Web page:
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January 26, 2005

2005

January 26, 2005

HEADLINE

ATS Comments on Medicare Coverage Proposal for Tobacco Cessation Counseling

This week the ATS, joined by the American Association for Cardiovascular and Pulmonary Rehabilitation (AACVPR) and the National Association for the Medical Direction of Respiratory Care (NAMDRC), submitted comments to the Centers for Medicare and Medicaid Services (CMS) supporting the draft decision to cover tobacco cessation counseling services for Medicare beneficiaries.

The proposed Medicare coverage policy extends to all Medicare beneficiaries with a disease or an adverse health effect that has been found by the U.S. Surgeon General to be linked to tobacco use, or who is taking a therapeutic agent whose metabolism or dosing is affected by tobacco use as based on FDA-approved information. The counseling may only be provided by individuals trained in tobacco use cessation counseling.

Medicare is proposing to cover two cessation attempts per year. Each attempt may include a maximum of four intermediate or intensive sessions, with the total annual benefit covering up to 8 sessions in a 12 month period. The practitioner and patient have flexibility to choose between intermediate or intensive cessation strategies for each attempt.

While the proposed policy falls short of creating a uniform smoking cessation benefit for all Medicare beneficiaries – only Congress has the authority to create such a broad new benefit – the CMS does extend smoking cessation counseling to significant number of Medicare beneficaires.

In addition to supporting the CMS decision to provide coverage of tobacco cessation counseling services to Medicare beneficiaries, the ATS comments recommended that the cost of expanding tobacco counseling services be included in the Medicare sustainable growth rate formula – essentially asking Medicare to provide new money to cover the service. The ATS also noted that the counseling service should be closely linked with coverage of prescription drugs used to assist tobacco cessation efforts under the new Medicare drug benefit starting January 2006.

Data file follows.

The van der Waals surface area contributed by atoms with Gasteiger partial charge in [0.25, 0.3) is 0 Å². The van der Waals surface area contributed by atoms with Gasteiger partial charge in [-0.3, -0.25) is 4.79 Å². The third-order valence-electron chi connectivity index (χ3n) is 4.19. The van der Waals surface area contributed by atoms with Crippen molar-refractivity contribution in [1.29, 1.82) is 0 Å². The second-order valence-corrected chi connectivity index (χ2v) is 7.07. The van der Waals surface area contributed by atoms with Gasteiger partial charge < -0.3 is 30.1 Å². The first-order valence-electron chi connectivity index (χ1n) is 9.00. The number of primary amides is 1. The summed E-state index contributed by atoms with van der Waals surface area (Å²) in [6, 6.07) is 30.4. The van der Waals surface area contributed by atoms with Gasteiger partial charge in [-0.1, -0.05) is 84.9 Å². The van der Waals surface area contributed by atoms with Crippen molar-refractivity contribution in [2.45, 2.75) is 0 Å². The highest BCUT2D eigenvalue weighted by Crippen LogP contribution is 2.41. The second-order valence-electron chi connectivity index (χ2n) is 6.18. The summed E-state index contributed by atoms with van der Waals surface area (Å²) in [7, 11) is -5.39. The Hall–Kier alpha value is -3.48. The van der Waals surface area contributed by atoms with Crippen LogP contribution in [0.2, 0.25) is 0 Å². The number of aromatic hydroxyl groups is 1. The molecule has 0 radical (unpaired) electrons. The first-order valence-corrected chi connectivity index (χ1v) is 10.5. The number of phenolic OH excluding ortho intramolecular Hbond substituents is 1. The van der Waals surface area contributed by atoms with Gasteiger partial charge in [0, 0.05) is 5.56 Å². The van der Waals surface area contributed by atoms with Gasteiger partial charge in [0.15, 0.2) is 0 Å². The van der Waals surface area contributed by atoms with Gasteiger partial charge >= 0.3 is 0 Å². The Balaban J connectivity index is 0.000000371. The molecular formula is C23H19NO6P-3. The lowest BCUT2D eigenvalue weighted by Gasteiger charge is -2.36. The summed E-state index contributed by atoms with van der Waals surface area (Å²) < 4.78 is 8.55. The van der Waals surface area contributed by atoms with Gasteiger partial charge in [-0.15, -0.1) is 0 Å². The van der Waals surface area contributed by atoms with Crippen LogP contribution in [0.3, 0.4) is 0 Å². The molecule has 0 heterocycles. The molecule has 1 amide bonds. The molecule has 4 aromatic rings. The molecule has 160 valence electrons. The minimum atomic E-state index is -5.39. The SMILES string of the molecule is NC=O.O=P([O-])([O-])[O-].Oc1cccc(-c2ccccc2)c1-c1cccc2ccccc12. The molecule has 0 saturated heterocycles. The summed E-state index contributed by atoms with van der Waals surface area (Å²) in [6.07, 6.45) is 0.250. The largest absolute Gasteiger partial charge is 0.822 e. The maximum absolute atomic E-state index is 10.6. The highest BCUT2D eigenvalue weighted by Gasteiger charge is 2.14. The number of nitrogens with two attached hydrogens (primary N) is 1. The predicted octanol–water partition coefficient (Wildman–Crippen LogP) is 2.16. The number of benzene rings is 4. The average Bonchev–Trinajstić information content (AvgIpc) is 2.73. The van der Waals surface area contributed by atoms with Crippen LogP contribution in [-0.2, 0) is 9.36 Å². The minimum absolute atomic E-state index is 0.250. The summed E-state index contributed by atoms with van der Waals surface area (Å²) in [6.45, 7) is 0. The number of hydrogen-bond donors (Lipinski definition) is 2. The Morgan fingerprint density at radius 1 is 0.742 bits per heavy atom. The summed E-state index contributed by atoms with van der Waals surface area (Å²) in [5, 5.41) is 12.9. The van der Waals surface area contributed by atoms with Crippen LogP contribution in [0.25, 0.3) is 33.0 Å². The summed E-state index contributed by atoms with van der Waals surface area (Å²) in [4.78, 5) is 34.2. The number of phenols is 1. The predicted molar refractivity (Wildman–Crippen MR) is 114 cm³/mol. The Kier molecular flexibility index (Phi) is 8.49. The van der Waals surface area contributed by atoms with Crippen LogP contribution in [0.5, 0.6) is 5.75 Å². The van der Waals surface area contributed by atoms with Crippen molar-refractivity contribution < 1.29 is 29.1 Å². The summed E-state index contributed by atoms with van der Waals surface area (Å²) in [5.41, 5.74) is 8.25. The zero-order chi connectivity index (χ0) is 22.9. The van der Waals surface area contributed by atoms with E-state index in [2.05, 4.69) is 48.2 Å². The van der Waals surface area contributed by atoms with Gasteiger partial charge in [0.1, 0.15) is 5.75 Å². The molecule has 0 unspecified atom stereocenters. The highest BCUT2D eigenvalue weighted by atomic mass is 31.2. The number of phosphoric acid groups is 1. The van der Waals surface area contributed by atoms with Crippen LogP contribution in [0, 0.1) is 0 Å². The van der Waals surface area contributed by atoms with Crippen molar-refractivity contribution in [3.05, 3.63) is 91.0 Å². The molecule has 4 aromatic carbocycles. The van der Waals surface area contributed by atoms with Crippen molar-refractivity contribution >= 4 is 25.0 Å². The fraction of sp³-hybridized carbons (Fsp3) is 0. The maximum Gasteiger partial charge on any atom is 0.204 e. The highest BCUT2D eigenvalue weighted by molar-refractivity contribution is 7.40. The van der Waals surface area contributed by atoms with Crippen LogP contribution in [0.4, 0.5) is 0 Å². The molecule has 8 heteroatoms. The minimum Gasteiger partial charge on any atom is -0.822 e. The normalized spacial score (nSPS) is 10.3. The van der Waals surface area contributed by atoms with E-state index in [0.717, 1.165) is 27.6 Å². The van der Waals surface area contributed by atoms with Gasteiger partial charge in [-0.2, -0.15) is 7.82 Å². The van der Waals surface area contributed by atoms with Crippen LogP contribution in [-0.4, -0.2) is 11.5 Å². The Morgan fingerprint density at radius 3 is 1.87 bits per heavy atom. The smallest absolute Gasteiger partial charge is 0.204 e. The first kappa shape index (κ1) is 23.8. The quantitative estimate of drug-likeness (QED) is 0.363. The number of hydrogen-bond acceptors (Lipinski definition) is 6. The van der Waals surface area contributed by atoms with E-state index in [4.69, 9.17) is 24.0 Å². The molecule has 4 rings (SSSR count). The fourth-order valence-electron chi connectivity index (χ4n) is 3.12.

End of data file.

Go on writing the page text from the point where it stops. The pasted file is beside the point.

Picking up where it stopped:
CLINICAL PRACTICE

Pulmonary Community Petitions for Permanent Seat on the AMA RUC

The American Thoracic Society and the American College of Chest Physicians sent a letter to the AMA Resource Based Relative Value Up date Committee (AMA RUC) seeking a permanent seat on the committee. The AMA RUC plays an important function by recommending the relative work value for CPT codes to Medicare, which drives the Medicare – and many private insurers - reimbursement CPT codes. The Medicare program accepts over 90% of the recommendations made by the AMA RUC.

The AMA RUC is made of 20 permanent seats held by selected specialties and three rotating seat for specialties that do not hold permanent seat. The pulmonary community is eligible to hold one of the three rotating seats.

The criteria for a permanent seat on the AMA RUC are:

  • The specialty is an American Board of Medical Specialties recognized specialty.
  • The specialty comprises 1% of physicians in practice.
  • The specialty comprises 1% of physician Medicare expenditures.
  • Medicare revenue is at least 10% of mean practice revenue for the specialty.
  • The specialty is not meaningfully represented by an umbrella organization, as determined by the RUC.

The pulmonary community clearly meets criteria 1-4, and in the opinion of the ATS and ACCP leadership, meets criteria 5. The American College of Physicians has sent a letter in support of the pulmonary community request for a permanent seat, strengthening the case for meeting the fifth criteria.

The gastroenterology and oncology/hematology community have submitted similar petitions. The petitions will be discussed at the February meeting of the AMA RUC.

RESEARCH

NIH Delays Release of Open Access Policy

In a surprise move, the National Institutes of Health cancelled last week’s release of the revised “Open Access� publication policy for research articles supported with NIH funds. Several observers speculated that the cancelled release was intended to prevent the controversial policy from becoming an issue at the confirmation hearing of President Bush’s nominee for the Secretary of Health and Human Services, Mike Leavitt. He currently is the Administrator of the Environmental Protection Agency.

As reported earlier in the ATS Washington Letter, the NIH issued draft policy requiring NIH-funded researchers to submit their manuscripts to the NIH after they have been accepted for publication and edited by the accepting journal. Six months after an NIH-supported research study's publication - or sooner if the publisher agrees- the manuscript would be available to the public, at no charge, on the NIH's Web-based database, PubMed Central.

Several sources have reported that NIH has revised its policy to require public access to NIH-funded articles 12 months after publication – as opposed to the 6 months initially proposed.

COPD

COPD Raised in HHS Secretary Confirmation Hearing

In his lead question at the Senate Finance confirmation hearing, Sen. Mike Crapo (R-ID) asked Secretary of Health and Human Services (HHS) nominee Mike Leavitt about the importance of COPD under Medicare and what plans Leavitt had to deal with increasing prevalence of COPD. The HHS nominee agreed about the importance of addressing COPD and committed himself to working with Senator Crapo and Congress to address issues facing the COPD community.



Points of Contact

Gary Ewart Senior Director, Government Relations
Nuala Moore Senior Legislative Representative
Joe Kirby DC Office Administrator